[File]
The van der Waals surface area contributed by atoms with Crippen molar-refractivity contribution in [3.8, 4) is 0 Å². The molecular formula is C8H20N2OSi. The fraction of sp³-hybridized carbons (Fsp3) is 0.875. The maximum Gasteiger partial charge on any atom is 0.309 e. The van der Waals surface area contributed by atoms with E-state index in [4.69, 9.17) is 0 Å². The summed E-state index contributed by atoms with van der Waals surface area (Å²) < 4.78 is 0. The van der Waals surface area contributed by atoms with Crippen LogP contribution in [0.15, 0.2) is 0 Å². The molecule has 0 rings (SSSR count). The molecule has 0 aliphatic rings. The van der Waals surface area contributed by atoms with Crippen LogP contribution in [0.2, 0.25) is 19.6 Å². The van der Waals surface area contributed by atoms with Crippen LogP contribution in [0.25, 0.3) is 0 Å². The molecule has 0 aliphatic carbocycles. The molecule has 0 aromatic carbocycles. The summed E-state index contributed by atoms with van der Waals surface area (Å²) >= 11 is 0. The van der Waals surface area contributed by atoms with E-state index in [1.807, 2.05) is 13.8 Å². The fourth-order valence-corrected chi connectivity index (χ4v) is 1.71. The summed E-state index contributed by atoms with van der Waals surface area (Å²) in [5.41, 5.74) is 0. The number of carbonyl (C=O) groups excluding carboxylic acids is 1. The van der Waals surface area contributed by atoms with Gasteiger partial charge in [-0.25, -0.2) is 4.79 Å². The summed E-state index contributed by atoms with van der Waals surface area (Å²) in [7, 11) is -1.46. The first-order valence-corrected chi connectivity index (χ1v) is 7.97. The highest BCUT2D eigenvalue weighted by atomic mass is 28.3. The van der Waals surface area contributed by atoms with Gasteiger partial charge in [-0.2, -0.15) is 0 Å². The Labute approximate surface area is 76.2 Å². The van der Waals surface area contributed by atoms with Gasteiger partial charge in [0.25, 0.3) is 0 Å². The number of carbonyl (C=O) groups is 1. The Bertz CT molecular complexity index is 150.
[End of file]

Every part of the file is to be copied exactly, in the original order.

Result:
The van der Waals surface area contributed by atoms with Crippen molar-refractivity contribution in [3.8, 4) is 0 Å². The molecular formula is C8H20N2OSi. The fraction of sp³-hybridized carbons (Fsp3) is 0.875. The maximum Gasteiger partial charge on any atom is 0.309 e. The van der Waals surface area contributed by atoms with E-state index in [4.69, 9.17) is 0 Å². The summed E-state index contributed by atoms with van der Waals surface area (Å²) < 4.78 is 0. The van der Waals surface area contributed by atoms with Crippen LogP contribution in [0.15, 0.2) is 0 Å². The molecule has 0 rings (SSSR count). The molecule has 0 aliphatic rings. The van der Waals surface area contributed by atoms with Crippen LogP contribution in [0.2, 0.25) is 19.6 Å². The van der Waals surface area contributed by atoms with Crippen LogP contribution in [0.25, 0.3) is 0 Å². The molecule has 0 aliphatic carbocycles. The molecule has 0 aromatic carbocycles. The summed E-state index contributed by atoms with van der Waals surface area (Å²) >= 11 is 0. The van der Waals surface area contributed by atoms with E-state index in [1.807, 2.05) is 13.8 Å². The fourth-order valence-corrected chi connectivity index (χ4v) is 1.71. The summed E-state index contributed by atoms with van der Waals surface area (Å²) in [5.41, 5.74) is 0. The number of carbonyl (C=O) groups excluding carboxylic acids is 1. The van der Waals surface area contributed by atoms with Gasteiger partial charge in [-0.25, -0.2) is 4.79 Å². The summed E-state index contributed by atoms with van der Waals surface area (Å²) in [7, 11) is -1.46. The first-order valence-corrected chi connectivity index (χ1v) is 7.97. The highest BCUT2D eigenvalue weighted by atomic mass is 28.3. The van der Waals surface area contributed by atoms with Gasteiger partial charge in [-0.2, -0.15) is 0 Å². The Labute approximate surface area is 76.2 Å². The van der Waals surface area contributed by atoms with Gasteiger partial charge in [0.25, 0.3) is 0 Å². The number of carbonyl (C=O) groups is 1. The Bertz CT molecular complexity index is 150.